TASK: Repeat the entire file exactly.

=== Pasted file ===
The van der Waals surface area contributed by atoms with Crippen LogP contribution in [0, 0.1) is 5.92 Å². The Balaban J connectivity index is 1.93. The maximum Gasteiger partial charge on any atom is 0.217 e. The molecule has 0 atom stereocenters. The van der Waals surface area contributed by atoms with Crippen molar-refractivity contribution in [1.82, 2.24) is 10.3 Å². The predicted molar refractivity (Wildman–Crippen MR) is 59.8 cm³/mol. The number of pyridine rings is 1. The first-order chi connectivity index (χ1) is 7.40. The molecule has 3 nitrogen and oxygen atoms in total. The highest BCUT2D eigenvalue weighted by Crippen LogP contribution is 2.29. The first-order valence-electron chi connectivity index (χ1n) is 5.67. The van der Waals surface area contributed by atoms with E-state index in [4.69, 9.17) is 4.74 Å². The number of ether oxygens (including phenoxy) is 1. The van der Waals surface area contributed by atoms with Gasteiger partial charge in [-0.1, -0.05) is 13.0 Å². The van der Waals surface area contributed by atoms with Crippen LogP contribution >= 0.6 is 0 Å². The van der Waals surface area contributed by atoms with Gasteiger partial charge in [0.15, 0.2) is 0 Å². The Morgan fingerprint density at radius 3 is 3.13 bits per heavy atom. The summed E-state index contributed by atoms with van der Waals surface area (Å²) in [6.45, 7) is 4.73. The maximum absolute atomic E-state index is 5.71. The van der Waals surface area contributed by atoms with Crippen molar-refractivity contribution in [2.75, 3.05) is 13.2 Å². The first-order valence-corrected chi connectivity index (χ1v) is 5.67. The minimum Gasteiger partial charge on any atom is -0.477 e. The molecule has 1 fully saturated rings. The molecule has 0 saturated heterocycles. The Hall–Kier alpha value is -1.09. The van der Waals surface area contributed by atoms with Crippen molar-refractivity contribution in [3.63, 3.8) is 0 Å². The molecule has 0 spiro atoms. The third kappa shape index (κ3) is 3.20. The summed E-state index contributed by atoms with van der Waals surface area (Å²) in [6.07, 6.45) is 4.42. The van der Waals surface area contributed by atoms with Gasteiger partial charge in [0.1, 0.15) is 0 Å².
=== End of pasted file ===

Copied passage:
The van der Waals surface area contributed by atoms with Crippen LogP contribution in [0, 0.1) is 5.92 Å². The Balaban J connectivity index is 1.93. The maximum Gasteiger partial charge on any atom is 0.217 e. The molecule has 0 atom stereocenters. The van der Waals surface area contributed by atoms with Crippen molar-refractivity contribution in [1.82, 2.24) is 10.3 Å². The predicted molar refractivity (Wildman–Crippen MR) is 59.8 cm³/mol. The number of pyridine rings is 1. The first-order chi connectivity index (χ1) is 7.40. The molecule has 3 nitrogen and oxygen atoms in total. The highest BCUT2D eigenvalue weighted by Crippen LogP contribution is 2.29. The first-order valence-electron chi connectivity index (χ1n) is 5.67. The van der Waals surface area contributed by atoms with E-state index in [4.69, 9.17) is 4.74 Å². The number of ether oxygens (including phenoxy) is 1. The van der Waals surface area contributed by atoms with Gasteiger partial charge in [-0.1, -0.05) is 13.0 Å². The van der Waals surface area contributed by atoms with Crippen LogP contribution >= 0.6 is 0 Å². The van der Waals surface area contributed by atoms with Gasteiger partial charge in [0.15, 0.2) is 0 Å². The Morgan fingerprint density at radius 3 is 3.13 bits per heavy atom. The summed E-state index contributed by atoms with van der Waals surface area (Å²) in [6.45, 7) is 4.73. The maximum absolute atomic E-state index is 5.71. The van der Waals surface area contributed by atoms with Crippen molar-refractivity contribution in [2.75, 3.05) is 13.2 Å². The first-order valence-corrected chi connectivity index (χ1v) is 5.67. The minimum Gasteiger partial charge on any atom is -0.477 e. The molecule has 1 fully saturated rings. The molecule has 0 saturated heterocycles. The Hall–Kier alpha value is -1.09. The van der Waals surface area contributed by atoms with Crippen molar-refractivity contribution in [3.63, 3.8) is 0 Å². The molecule has 0 spiro atoms. The third kappa shape index (κ3) is 3.20. The summed E-state index contributed by atoms with van der Waals surface area (Å²) in [6.07, 6.45) is 4.42. The van der Waals surface area contributed by atoms with Gasteiger partial charge in [0.1, 0.15) is 0 Å².